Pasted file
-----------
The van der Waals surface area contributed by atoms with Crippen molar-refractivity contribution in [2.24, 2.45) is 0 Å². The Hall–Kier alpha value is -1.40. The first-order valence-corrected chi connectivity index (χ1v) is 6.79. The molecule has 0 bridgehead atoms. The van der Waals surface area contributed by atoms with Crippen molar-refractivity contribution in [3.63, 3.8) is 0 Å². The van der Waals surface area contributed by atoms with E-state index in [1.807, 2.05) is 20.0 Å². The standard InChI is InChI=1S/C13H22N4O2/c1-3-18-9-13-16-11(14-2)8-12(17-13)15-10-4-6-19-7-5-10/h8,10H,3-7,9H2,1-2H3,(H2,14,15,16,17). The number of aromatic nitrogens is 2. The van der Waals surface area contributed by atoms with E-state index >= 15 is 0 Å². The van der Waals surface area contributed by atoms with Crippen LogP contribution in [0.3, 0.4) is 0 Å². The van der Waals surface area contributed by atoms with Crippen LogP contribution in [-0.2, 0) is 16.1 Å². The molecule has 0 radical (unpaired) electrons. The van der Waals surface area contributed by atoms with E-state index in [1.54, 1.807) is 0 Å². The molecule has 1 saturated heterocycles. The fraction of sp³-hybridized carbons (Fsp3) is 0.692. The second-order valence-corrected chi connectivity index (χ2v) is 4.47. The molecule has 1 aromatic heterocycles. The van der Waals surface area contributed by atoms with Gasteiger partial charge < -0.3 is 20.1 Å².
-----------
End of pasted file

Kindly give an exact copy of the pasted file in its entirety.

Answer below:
The van der Waals surface area contributed by atoms with Crippen molar-refractivity contribution in [2.24, 2.45) is 0 Å². The Hall–Kier alpha value is -1.40. The first-order valence-corrected chi connectivity index (χ1v) is 6.79. The molecule has 0 bridgehead atoms. The van der Waals surface area contributed by atoms with Crippen molar-refractivity contribution in [3.63, 3.8) is 0 Å². The van der Waals surface area contributed by atoms with E-state index in [1.807, 2.05) is 20.0 Å². The standard InChI is InChI=1S/C13H22N4O2/c1-3-18-9-13-16-11(14-2)8-12(17-13)15-10-4-6-19-7-5-10/h8,10H,3-7,9H2,1-2H3,(H2,14,15,16,17). The number of aromatic nitrogens is 2. The van der Waals surface area contributed by atoms with E-state index >= 15 is 0 Å². The van der Waals surface area contributed by atoms with Crippen LogP contribution in [0.3, 0.4) is 0 Å². The van der Waals surface area contributed by atoms with Crippen LogP contribution in [-0.2, 0) is 16.1 Å². The molecule has 0 radical (unpaired) electrons. The van der Waals surface area contributed by atoms with E-state index in [1.54, 1.807) is 0 Å². The molecule has 1 saturated heterocycles. The fraction of sp³-hybridized carbons (Fsp3) is 0.692. The second-order valence-corrected chi connectivity index (χ2v) is 4.47. The molecule has 1 aromatic heterocycles. The van der Waals surface area contributed by atoms with Gasteiger partial charge < -0.3 is 20.1 Å².